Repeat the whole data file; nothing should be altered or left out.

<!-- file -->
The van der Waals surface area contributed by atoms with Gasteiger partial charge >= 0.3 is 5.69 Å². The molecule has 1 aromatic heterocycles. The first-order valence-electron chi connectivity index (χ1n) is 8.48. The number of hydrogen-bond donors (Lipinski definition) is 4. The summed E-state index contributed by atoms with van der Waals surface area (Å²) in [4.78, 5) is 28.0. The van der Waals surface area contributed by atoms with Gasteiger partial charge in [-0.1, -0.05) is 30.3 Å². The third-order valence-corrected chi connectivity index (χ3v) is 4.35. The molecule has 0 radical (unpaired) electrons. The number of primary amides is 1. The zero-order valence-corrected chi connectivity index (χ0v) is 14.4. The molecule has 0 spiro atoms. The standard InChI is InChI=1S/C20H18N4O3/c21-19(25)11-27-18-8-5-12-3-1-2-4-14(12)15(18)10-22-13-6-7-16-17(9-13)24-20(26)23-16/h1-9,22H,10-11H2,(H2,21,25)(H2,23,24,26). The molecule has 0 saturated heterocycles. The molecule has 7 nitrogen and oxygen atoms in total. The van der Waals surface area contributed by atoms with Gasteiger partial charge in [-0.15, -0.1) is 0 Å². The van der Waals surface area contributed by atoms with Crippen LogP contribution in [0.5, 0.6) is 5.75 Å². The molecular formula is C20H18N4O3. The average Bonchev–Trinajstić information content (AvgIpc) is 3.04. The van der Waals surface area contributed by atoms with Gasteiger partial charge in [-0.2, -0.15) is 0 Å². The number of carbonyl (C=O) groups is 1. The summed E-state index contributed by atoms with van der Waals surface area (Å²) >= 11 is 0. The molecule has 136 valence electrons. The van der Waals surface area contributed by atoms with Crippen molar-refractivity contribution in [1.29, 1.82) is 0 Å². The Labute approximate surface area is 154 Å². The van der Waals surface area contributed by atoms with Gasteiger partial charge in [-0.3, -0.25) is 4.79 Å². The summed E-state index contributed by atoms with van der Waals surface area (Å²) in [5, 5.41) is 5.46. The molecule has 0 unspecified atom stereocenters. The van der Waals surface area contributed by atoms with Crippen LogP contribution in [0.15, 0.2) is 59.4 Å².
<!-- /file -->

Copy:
The van der Waals surface area contributed by atoms with Gasteiger partial charge >= 0.3 is 5.69 Å². The molecule has 1 aromatic heterocycles. The first-order valence-electron chi connectivity index (χ1n) is 8.48. The number of hydrogen-bond donors (Lipinski definition) is 4. The summed E-state index contributed by atoms with van der Waals surface area (Å²) in [4.78, 5) is 28.0. The van der Waals surface area contributed by atoms with Gasteiger partial charge in [-0.1, -0.05) is 30.3 Å². The third-order valence-corrected chi connectivity index (χ3v) is 4.35. The molecule has 0 radical (unpaired) electrons. The number of primary amides is 1. The zero-order valence-corrected chi connectivity index (χ0v) is 14.4. The molecule has 0 spiro atoms. The standard InChI is InChI=1S/C20H18N4O3/c21-19(25)11-27-18-8-5-12-3-1-2-4-14(12)15(18)10-22-13-6-7-16-17(9-13)24-20(26)23-16/h1-9,22H,10-11H2,(H2,21,25)(H2,23,24,26). The molecule has 0 saturated heterocycles. The molecule has 7 nitrogen and oxygen atoms in total. The van der Waals surface area contributed by atoms with Gasteiger partial charge in [-0.15, -0.1) is 0 Å². The van der Waals surface area contributed by atoms with Crippen LogP contribution in [0.5, 0.6) is 5.75 Å². The molecular formula is C20H18N4O3. The average Bonchev–Trinajstić information content (AvgIpc) is 3.04. The van der Waals surface area contributed by atoms with Gasteiger partial charge in [-0.2, -0.15) is 0 Å². The number of carbonyl (C=O) groups is 1. The summed E-state index contributed by atoms with van der Waals surface area (Å²) >= 11 is 0. The molecule has 136 valence electrons. The van der Waals surface area contributed by atoms with Crippen molar-refractivity contribution in [1.29, 1.82) is 0 Å². The Labute approximate surface area is 154 Å². The van der Waals surface area contributed by atoms with Gasteiger partial charge in [-0.3, -0.25) is 4.79 Å². The summed E-state index contributed by atoms with van der Waals surface area (Å²) in [5, 5.41) is 5.46. The molecule has 0 unspecified atom stereocenters. The van der Waals surface area contributed by atoms with Crippen LogP contribution in [0.15, 0.2) is 59.4 Å².